Hackers Hit Australian Government with Cyberattack Raising Questions About the Wisdom of Giving them Backchannels to Internet Encryption

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Hackers Hit Australian Government with Cyberattack Raising Questions About the Wisdom of Giving them Backchannels to Internet Encryption

February 18, 2019

The Australian government recently fell victim to a cyberattack being blamed upon a “sophisticated state actor”. No specific foreign nation or rogue regime has been named, but the widely believed presumption is that it was China

On account of the cyberattack, the networks of all three of Australia’s major political parties – the Liberals, Labor and Nationals – were compromised. And the aftermath has forced all users of the Australian Parliament House network and their staff to reset their passwords as a precaution. 

The exact motivation for the cyberattack and what information was targeted or obtained by hackers has not been disclosed, but the attack was a sophisticated infiltration deep into one of Australia’s most secure government networks. It is known that China has launched cyberattacks against their neighbors in Taiwan and Cambodia ahead of democratic elections, and this latest episode would fit that trend. But Australian Prime Minister Scott Morrison spoke out in response to the security breach, assuring the public that there was no evidence of electoral interference in the upcoming elections to be held in May. 

This alarming cyberattack has come on the heels of Australian government’s controversial push to pass legislation that would require Australian-based companies to provide backchannels for online encryption. The legislation is intended to aide law enforcement and national security agencies with monitoring suspicious persons, but it strikes an Orwellian tone with privacy advocates who fear it is a recipe for abuse or risks creating vulnerabilities that will make loopholes for hackers. And in light of the recent breach of sensitive Australian government networks, it casts further doubt upon the wisdom of permitting the Australian government to have special access to the broader encryption of the Australian private sector.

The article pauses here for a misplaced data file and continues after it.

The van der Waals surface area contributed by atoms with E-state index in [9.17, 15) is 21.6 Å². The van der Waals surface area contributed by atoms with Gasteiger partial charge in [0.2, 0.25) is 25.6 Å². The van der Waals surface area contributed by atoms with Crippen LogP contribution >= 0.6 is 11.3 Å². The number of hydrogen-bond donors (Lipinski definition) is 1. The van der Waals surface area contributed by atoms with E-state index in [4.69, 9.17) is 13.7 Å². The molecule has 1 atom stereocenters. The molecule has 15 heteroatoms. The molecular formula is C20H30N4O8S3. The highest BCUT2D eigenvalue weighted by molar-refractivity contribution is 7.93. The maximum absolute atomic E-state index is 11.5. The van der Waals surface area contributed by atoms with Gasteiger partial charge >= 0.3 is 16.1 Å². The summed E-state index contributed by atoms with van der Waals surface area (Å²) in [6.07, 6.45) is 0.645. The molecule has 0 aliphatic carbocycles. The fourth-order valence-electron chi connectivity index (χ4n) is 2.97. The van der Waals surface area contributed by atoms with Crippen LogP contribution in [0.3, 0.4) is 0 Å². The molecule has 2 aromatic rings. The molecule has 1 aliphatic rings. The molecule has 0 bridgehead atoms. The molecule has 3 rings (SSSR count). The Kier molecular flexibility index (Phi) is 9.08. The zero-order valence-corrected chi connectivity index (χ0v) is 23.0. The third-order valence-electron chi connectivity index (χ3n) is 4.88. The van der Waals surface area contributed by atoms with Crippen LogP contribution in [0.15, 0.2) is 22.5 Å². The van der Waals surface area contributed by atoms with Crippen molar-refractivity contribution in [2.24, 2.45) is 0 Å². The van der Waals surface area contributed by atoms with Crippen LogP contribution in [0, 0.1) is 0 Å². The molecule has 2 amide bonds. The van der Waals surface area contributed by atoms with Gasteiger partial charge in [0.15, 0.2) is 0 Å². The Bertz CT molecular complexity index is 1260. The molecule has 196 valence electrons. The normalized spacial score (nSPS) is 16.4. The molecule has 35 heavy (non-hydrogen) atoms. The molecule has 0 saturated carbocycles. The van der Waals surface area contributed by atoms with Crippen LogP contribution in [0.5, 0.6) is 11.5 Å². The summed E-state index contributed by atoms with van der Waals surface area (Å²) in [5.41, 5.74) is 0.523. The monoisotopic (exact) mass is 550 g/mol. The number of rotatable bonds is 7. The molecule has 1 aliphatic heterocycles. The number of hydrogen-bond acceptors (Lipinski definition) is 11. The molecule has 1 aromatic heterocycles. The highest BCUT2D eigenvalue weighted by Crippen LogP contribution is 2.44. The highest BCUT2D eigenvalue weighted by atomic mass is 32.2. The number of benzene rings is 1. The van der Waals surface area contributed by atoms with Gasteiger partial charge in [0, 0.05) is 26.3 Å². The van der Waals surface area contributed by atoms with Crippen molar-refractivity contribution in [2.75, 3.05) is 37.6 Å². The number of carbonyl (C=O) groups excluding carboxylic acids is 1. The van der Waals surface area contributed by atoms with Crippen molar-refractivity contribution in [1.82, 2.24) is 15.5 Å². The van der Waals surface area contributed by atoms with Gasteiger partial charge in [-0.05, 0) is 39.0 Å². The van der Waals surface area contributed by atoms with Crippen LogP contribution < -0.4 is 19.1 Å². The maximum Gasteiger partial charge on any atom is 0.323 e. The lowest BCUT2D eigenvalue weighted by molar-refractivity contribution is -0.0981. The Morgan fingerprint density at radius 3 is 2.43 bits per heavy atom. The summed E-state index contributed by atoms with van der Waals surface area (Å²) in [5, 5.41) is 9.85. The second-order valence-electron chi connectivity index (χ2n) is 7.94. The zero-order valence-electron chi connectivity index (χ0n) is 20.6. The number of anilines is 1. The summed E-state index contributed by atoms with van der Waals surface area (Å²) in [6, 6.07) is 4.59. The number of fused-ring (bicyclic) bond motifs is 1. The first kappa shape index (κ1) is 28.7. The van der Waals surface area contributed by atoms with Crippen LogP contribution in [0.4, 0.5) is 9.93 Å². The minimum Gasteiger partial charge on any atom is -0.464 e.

Not to mention that Australia has a frustrating track record when it comes to parliamentary hacks. Back in 2015 China was accused of breaching the computers of the Bureau of Meteorology which cost the Australian tax payer millions of dollars to solve.  

If the Australian government is going to be handed the keys to the proverbial kingdom, then it stands to reason that a serious breach of the government could lead to hackers compromising any of the government mandated encryption backchannels that they will control, with potential global consequences. 

It appears that many of the privacy fears voiced by critics are becoming a real and present danger to Australia’s internet security. We hope in the coming elections that Australians make it clear to their elected officials that the best interests of the Australian people are with a safe and open internet, where government surveillance is not the expectation nor the law of the land. And that there will be a push to repeal and abandon any legislation that makes individual privacy secondary to ill-defined claims of national security without due process. 

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